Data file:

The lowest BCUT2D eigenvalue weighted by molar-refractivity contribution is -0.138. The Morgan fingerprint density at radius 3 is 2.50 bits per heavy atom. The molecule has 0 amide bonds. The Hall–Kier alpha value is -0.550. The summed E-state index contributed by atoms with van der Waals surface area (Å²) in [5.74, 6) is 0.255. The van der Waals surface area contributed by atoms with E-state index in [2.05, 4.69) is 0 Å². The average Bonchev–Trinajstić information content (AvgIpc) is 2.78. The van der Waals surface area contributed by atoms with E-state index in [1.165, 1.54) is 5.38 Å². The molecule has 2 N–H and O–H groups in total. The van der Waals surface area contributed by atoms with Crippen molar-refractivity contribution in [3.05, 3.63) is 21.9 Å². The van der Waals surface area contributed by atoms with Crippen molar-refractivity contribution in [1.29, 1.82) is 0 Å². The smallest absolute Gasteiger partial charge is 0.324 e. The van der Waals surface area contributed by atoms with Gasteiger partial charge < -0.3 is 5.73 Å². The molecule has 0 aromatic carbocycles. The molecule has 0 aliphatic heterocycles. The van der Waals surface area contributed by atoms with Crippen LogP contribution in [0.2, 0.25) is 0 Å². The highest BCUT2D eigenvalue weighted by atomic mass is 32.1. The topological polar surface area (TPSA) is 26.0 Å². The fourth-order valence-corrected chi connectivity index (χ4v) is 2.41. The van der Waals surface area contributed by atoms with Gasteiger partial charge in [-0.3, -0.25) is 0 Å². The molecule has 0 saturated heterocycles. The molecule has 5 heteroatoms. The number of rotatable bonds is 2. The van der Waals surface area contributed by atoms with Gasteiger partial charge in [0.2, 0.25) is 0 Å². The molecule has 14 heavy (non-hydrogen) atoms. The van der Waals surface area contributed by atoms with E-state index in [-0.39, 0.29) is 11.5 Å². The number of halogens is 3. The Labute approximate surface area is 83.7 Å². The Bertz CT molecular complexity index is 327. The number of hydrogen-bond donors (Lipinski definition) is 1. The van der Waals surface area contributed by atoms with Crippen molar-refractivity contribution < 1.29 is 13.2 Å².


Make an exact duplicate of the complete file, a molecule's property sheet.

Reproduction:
The lowest BCUT2D eigenvalue weighted by molar-refractivity contribution is -0.138. The Morgan fingerprint density at radius 3 is 2.50 bits per heavy atom. The molecule has 0 amide bonds. The Hall–Kier alpha value is -0.550. The summed E-state index contributed by atoms with van der Waals surface area (Å²) in [5.74, 6) is 0.255. The van der Waals surface area contributed by atoms with E-state index in [2.05, 4.69) is 0 Å². The average Bonchev–Trinajstić information content (AvgIpc) is 2.78. The van der Waals surface area contributed by atoms with E-state index in [1.165, 1.54) is 5.38 Å². The molecule has 2 N–H and O–H groups in total. The van der Waals surface area contributed by atoms with Crippen molar-refractivity contribution in [3.05, 3.63) is 21.9 Å². The van der Waals surface area contributed by atoms with Crippen molar-refractivity contribution in [1.29, 1.82) is 0 Å². The smallest absolute Gasteiger partial charge is 0.324 e. The van der Waals surface area contributed by atoms with Gasteiger partial charge < -0.3 is 5.73 Å². The molecule has 0 aromatic carbocycles. The molecule has 0 aliphatic heterocycles. The van der Waals surface area contributed by atoms with Crippen LogP contribution in [0.2, 0.25) is 0 Å². The highest BCUT2D eigenvalue weighted by atomic mass is 32.1. The topological polar surface area (TPSA) is 26.0 Å². The fourth-order valence-corrected chi connectivity index (χ4v) is 2.41. The van der Waals surface area contributed by atoms with Gasteiger partial charge in [-0.3, -0.25) is 0 Å². The molecule has 0 saturated heterocycles. The molecule has 5 heteroatoms. The number of rotatable bonds is 2. The van der Waals surface area contributed by atoms with Gasteiger partial charge in [0.2, 0.25) is 0 Å². The molecule has 14 heavy (non-hydrogen) atoms. The van der Waals surface area contributed by atoms with E-state index in [-0.39, 0.29) is 11.5 Å². The number of halogens is 3. The Labute approximate surface area is 83.7 Å². The Bertz CT molecular complexity index is 327. The number of hydrogen-bond donors (Lipinski definition) is 1. The van der Waals surface area contributed by atoms with Crippen molar-refractivity contribution < 1.29 is 13.2 Å².